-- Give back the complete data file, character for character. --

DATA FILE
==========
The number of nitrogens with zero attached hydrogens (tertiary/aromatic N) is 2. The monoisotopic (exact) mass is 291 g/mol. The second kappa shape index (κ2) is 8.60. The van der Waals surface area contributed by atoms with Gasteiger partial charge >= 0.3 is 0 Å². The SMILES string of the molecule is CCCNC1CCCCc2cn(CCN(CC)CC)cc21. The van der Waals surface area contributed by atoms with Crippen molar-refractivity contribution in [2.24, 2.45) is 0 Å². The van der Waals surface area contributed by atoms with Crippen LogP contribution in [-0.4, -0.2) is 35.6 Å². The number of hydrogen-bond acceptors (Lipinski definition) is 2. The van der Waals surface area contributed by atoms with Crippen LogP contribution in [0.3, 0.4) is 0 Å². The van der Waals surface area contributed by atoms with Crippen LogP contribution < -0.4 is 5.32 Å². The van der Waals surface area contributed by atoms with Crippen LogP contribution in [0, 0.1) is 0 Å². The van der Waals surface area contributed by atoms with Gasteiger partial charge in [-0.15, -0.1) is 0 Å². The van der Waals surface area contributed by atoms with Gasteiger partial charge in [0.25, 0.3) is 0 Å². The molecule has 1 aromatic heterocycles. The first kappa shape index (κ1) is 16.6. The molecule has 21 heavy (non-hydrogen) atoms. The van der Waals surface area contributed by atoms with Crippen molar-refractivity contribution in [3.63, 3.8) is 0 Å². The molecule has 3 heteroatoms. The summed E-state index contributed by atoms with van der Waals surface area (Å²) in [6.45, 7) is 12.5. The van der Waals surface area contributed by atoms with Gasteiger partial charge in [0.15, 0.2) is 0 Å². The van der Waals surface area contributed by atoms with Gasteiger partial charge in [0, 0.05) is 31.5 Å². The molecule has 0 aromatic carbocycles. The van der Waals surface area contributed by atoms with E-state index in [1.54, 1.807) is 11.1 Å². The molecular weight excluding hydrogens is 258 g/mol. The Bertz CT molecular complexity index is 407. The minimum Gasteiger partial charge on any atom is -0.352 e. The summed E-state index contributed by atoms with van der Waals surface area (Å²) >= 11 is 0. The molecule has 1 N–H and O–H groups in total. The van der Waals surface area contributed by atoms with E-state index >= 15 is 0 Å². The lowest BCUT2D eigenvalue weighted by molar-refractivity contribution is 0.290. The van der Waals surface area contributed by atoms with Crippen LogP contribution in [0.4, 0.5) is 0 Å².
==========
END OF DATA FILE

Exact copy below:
The number of nitrogens with zero attached hydrogens (tertiary/aromatic N) is 2. The monoisotopic (exact) mass is 291 g/mol. The second kappa shape index (κ2) is 8.60. The van der Waals surface area contributed by atoms with Gasteiger partial charge >= 0.3 is 0 Å². The SMILES string of the molecule is CCCNC1CCCCc2cn(CCN(CC)CC)cc21. The van der Waals surface area contributed by atoms with Crippen molar-refractivity contribution in [2.24, 2.45) is 0 Å². The van der Waals surface area contributed by atoms with Crippen LogP contribution in [-0.4, -0.2) is 35.6 Å². The number of hydrogen-bond acceptors (Lipinski definition) is 2. The van der Waals surface area contributed by atoms with Crippen LogP contribution in [0.3, 0.4) is 0 Å². The van der Waals surface area contributed by atoms with Crippen LogP contribution < -0.4 is 5.32 Å². The van der Waals surface area contributed by atoms with Crippen LogP contribution in [0, 0.1) is 0 Å². The van der Waals surface area contributed by atoms with Gasteiger partial charge in [-0.15, -0.1) is 0 Å². The van der Waals surface area contributed by atoms with Gasteiger partial charge in [0.25, 0.3) is 0 Å². The molecule has 1 aromatic heterocycles. The first kappa shape index (κ1) is 16.6. The molecule has 21 heavy (non-hydrogen) atoms. The van der Waals surface area contributed by atoms with Crippen molar-refractivity contribution in [3.63, 3.8) is 0 Å². The molecule has 3 heteroatoms. The summed E-state index contributed by atoms with van der Waals surface area (Å²) in [6.45, 7) is 12.5. The van der Waals surface area contributed by atoms with Gasteiger partial charge in [0.15, 0.2) is 0 Å². The van der Waals surface area contributed by atoms with Gasteiger partial charge in [0, 0.05) is 31.5 Å². The molecule has 0 aromatic carbocycles. The van der Waals surface area contributed by atoms with E-state index in [1.54, 1.807) is 11.1 Å². The molecular weight excluding hydrogens is 258 g/mol. The Bertz CT molecular complexity index is 407. The minimum Gasteiger partial charge on any atom is -0.352 e. The summed E-state index contributed by atoms with van der Waals surface area (Å²) >= 11 is 0. The molecule has 1 N–H and O–H groups in total. The van der Waals surface area contributed by atoms with E-state index >= 15 is 0 Å². The lowest BCUT2D eigenvalue weighted by molar-refractivity contribution is 0.290. The van der Waals surface area contributed by atoms with Crippen LogP contribution in [0.4, 0.5) is 0 Å².